Once the meat has had time to rest then we start pulling out a little at a time and cutting into the choice of meats that we choose – normally steaks, cube meat, tenderloin, neck, and we even use the meat between the ribs for grind. We try not to waste any meat. Once meat is cut up then it goes into a sink of cold water with salt generously sprinkled over the top.

Allow meat to sit for 30 minutes to an hour. Drain the water and then package meat into freezer safe bags or vacuum seal it. We weigh out 2 lbs for all of our bags. We take the grind meat and grind it and use it for ground meat and to make sausage out of it. We also use hams to make deer jerky.

I have recipes to use for shoulders, necks, sausage and jerky. Stay tuned – I will be adding them later on.

We use this method on all of our wild game. Our entire family hunts and this allows our family to have meat all year round.

God is great and provides!deer

Pickled Quail Eggs

Well I made my first attempt at pickling quail eggs a couple of months ago and we finally decided to open a jar and check them out.

The overall vote at 100% was they were delicious! They were on the sweet side so next time I will add in a jalapeno. I had never even tried any pickled eggs in the past and for sure never canned them, so I was very happy with outcome. We had to do something with all the extra quail eggs that we have around here.

What is your experience with pickled quail eggs?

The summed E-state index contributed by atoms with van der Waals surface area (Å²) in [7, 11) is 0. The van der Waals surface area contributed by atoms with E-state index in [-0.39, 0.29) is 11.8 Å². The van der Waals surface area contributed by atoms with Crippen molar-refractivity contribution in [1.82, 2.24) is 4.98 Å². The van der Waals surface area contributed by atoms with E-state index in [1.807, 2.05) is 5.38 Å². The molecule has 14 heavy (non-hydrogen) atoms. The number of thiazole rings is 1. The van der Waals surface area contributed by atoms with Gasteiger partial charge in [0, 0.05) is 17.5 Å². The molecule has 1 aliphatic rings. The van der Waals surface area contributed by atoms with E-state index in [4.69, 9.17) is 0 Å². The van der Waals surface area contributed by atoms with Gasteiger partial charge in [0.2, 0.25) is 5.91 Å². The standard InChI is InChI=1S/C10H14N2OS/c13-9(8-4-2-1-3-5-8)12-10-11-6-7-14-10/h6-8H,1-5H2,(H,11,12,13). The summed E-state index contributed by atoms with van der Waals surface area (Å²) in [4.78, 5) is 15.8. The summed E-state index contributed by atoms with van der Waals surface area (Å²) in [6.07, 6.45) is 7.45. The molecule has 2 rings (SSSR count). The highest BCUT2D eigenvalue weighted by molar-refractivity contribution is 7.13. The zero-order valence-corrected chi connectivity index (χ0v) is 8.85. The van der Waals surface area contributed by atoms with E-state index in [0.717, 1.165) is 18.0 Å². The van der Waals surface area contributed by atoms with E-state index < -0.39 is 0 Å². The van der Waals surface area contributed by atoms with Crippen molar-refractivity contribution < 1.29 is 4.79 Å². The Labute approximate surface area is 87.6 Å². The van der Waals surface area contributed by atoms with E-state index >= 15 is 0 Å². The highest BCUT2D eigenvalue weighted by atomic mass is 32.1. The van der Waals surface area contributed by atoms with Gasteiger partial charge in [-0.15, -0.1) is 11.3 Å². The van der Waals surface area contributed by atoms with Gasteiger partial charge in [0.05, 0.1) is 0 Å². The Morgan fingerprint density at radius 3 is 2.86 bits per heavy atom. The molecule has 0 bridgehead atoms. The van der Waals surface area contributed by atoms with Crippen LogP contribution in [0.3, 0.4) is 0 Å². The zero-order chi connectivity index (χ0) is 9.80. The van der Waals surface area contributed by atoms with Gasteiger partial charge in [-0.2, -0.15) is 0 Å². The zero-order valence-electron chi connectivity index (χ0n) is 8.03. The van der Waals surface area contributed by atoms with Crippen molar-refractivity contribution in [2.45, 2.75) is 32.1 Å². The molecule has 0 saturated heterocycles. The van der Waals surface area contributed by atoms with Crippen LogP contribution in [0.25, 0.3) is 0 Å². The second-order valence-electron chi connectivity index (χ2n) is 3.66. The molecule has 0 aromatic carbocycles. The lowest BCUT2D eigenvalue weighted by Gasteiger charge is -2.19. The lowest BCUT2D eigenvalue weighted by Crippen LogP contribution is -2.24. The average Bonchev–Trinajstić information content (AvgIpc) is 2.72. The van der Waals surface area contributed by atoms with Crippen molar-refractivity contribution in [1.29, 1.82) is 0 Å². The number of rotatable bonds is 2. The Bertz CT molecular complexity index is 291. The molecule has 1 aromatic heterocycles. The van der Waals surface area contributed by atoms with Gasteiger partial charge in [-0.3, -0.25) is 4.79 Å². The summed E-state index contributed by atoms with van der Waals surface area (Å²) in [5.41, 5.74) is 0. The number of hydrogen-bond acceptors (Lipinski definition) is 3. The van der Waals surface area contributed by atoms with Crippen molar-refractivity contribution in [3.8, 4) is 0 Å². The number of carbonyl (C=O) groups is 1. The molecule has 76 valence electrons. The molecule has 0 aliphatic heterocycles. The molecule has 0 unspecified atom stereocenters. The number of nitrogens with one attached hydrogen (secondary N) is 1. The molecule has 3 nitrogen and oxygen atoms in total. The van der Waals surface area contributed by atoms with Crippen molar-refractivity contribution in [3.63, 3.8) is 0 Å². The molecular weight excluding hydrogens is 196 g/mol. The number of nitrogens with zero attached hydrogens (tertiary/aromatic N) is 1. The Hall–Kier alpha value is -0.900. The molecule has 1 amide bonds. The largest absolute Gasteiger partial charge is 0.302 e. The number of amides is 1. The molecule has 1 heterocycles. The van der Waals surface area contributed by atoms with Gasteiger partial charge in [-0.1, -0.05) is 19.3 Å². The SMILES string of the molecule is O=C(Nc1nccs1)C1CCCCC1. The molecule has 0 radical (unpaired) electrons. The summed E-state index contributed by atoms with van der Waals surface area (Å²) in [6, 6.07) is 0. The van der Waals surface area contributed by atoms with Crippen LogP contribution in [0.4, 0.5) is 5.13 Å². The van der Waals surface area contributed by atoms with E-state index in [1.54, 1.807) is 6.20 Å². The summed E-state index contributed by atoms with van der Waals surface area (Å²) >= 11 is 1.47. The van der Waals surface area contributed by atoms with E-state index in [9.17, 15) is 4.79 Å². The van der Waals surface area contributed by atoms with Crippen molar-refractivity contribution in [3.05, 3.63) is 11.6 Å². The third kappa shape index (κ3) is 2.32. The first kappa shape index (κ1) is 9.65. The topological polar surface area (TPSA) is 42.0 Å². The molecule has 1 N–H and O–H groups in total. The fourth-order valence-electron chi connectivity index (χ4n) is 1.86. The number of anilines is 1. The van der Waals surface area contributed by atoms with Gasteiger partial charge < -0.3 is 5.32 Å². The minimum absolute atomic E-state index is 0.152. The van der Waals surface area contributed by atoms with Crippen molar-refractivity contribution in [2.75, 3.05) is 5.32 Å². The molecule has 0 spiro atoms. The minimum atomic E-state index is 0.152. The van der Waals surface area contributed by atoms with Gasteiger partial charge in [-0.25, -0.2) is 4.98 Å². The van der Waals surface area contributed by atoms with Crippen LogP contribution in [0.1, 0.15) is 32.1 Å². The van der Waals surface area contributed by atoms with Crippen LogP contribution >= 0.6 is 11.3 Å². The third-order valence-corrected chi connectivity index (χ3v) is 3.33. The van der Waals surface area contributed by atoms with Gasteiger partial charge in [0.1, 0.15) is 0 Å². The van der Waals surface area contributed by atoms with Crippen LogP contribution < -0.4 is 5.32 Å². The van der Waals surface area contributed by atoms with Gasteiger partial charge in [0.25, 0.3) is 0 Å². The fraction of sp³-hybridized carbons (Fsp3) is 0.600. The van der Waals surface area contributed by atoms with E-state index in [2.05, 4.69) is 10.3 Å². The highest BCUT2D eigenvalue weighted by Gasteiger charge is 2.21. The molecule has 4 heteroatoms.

Deviled Quail Eggs

We had a family reunion today and so I decided to do something a little different. I had lots of extra quail eggs since I have shut the incubator down for a while so I decided on Deviled Quail Eggs. The hardest part of making them is getting the shell of the eggs and after that its super easy. You get an awesome reaction out of adults and children.

Processing and Eating Quail

Pharoh Quail Wanting something different? Tired of the same old thing? Try some quail!

I love processing quail because they are so easy. Tonight I tried a different recipe. We hatch out our quail and process them ourselves. Super Easy!

Wanting something different? Tired of the same ole thing? Try some quail!

I love processing quail because they are so easy. Tonight I tried a different recipe. We hatch out our quail and process them ourselves. Super Easy!

This is my recipe – minis a few item plus a few.
Quail Ready for Butcher
Very easy to kill – just twist neck off – its                fast and quick.
You don’t even need a knife to peel skin off. Hint — Peel skin off while quail still warm – if they cool off then it doesn’t peel as easy.

 

Stuffing with mushroom mix.

 

I decided to add carrots and potatoes.
This is the final mix
The Final Product!!
Super Easy and Delicious!